A new report from the International Energy Agency (IEA) has revealed that global coal demand is in decline for the second year in a row, having fallen by 1.9 per cent in 2016 to 5.36 million tonnes.
Although demand for coal has risen in India, Pakistan and other areas of Asia, it has fallen considerably in the United States, United Kingdom (due largely to the carbon tax) and, in particular, China, where leaders are combating coal use to improve the country’s air quality.
The report notes that the period from 2014 to 2017 almost matched the record low of 1990 to 1992. From 2017 to 2022, the IEA reckons coal consumption will remain almost flat, leading to a stagnant decade for the resource.
Coal as an energy source is expected to go from a 27 per cent global share to a 26 per cent share by 2022. The IEA has pointed to carbon capture, utilisation and storage (CCUS) technology, a way to extract carbon dioxide from atmospheric flue gas, as a potential solution for the coal decline.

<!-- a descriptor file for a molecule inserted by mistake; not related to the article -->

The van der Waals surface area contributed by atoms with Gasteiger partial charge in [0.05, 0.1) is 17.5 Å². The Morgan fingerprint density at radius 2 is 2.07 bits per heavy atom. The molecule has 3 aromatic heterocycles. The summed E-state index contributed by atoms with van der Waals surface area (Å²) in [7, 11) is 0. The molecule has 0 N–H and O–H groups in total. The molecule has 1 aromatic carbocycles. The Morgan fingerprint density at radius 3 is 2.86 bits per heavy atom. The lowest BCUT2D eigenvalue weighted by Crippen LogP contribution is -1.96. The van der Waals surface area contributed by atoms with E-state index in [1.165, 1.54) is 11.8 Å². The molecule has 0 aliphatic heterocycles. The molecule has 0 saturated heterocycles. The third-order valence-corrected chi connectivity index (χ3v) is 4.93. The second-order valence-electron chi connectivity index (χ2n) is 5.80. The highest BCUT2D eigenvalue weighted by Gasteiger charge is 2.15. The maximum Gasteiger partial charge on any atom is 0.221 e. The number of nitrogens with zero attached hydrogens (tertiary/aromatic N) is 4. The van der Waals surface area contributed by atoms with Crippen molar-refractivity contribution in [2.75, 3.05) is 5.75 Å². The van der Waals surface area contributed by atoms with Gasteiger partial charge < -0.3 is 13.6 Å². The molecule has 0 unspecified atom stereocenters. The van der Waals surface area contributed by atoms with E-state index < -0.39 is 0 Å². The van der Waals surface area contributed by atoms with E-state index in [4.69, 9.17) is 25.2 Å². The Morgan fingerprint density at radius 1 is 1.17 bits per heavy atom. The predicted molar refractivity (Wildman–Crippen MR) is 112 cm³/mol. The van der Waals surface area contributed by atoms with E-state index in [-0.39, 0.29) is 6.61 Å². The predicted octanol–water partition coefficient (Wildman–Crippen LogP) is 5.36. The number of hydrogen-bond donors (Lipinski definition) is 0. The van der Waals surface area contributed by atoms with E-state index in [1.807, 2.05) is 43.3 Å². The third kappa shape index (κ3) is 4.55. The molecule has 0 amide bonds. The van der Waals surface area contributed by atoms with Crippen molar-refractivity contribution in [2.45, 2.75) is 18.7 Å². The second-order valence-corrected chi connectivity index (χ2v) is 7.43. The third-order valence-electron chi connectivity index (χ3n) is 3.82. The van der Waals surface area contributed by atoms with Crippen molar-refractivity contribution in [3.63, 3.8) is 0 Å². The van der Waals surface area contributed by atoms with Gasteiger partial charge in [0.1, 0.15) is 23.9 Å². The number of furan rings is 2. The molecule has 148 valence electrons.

“This serves as a critical reminder why technologies like CCUS are so important, and why governments and companies need to step up their policy support and investments in that sector in order to meet global climate goals,” said IEA director Keisuke Sadamori. “Indeed, without CCUS, coal use will be seriously constrained in the future.”